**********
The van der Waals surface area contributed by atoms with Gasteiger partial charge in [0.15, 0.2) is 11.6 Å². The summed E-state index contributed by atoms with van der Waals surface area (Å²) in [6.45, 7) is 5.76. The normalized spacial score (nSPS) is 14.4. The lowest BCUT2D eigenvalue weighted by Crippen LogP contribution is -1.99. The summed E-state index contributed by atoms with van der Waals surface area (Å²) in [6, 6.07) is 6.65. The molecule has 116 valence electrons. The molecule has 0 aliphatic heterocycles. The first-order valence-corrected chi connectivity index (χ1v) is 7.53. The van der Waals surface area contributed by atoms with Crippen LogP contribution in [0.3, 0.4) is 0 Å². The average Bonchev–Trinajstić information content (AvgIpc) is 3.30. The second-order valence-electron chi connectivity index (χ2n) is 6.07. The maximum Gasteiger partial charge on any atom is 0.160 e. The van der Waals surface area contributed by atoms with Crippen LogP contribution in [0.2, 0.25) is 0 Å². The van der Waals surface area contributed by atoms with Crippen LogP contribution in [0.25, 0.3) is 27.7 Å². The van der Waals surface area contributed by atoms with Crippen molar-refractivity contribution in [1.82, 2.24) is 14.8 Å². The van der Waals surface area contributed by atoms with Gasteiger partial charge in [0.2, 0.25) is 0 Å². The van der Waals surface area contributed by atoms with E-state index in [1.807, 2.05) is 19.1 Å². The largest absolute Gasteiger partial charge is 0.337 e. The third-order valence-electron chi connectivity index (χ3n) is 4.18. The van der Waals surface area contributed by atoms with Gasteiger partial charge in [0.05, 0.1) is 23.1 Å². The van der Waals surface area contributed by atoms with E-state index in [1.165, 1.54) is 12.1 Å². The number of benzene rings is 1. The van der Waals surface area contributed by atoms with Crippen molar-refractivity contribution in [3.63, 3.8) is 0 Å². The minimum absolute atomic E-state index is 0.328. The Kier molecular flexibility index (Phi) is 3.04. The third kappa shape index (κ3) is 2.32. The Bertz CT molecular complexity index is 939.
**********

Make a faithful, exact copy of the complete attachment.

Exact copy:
The van der Waals surface area contributed by atoms with Gasteiger partial charge in [0.15, 0.2) is 11.6 Å². The summed E-state index contributed by atoms with van der Waals surface area (Å²) in [6.45, 7) is 5.76. The normalized spacial score (nSPS) is 14.4. The lowest BCUT2D eigenvalue weighted by Crippen LogP contribution is -1.99. The summed E-state index contributed by atoms with van der Waals surface area (Å²) in [6, 6.07) is 6.65. The molecule has 116 valence electrons. The molecule has 0 aliphatic heterocycles. The first-order valence-corrected chi connectivity index (χ1v) is 7.53. The van der Waals surface area contributed by atoms with Crippen LogP contribution in [0.3, 0.4) is 0 Å². The average Bonchev–Trinajstić information content (AvgIpc) is 3.30. The second-order valence-electron chi connectivity index (χ2n) is 6.07. The maximum Gasteiger partial charge on any atom is 0.160 e. The van der Waals surface area contributed by atoms with Crippen LogP contribution in [0.2, 0.25) is 0 Å². The van der Waals surface area contributed by atoms with Crippen LogP contribution in [0.25, 0.3) is 27.7 Å². The van der Waals surface area contributed by atoms with Crippen molar-refractivity contribution in [1.82, 2.24) is 14.8 Å². The van der Waals surface area contributed by atoms with Gasteiger partial charge in [0.2, 0.25) is 0 Å². The van der Waals surface area contributed by atoms with E-state index in [1.807, 2.05) is 19.1 Å². The largest absolute Gasteiger partial charge is 0.337 e. The third-order valence-electron chi connectivity index (χ3n) is 4.18. The van der Waals surface area contributed by atoms with Gasteiger partial charge in [0.05, 0.1) is 23.1 Å². The van der Waals surface area contributed by atoms with E-state index in [1.165, 1.54) is 12.1 Å². The number of benzene rings is 1. The van der Waals surface area contributed by atoms with Crippen molar-refractivity contribution in [3.63, 3.8) is 0 Å². The minimum absolute atomic E-state index is 0.328. The Kier molecular flexibility index (Phi) is 3.04. The third kappa shape index (κ3) is 2.32. The Bertz CT molecular complexity index is 939.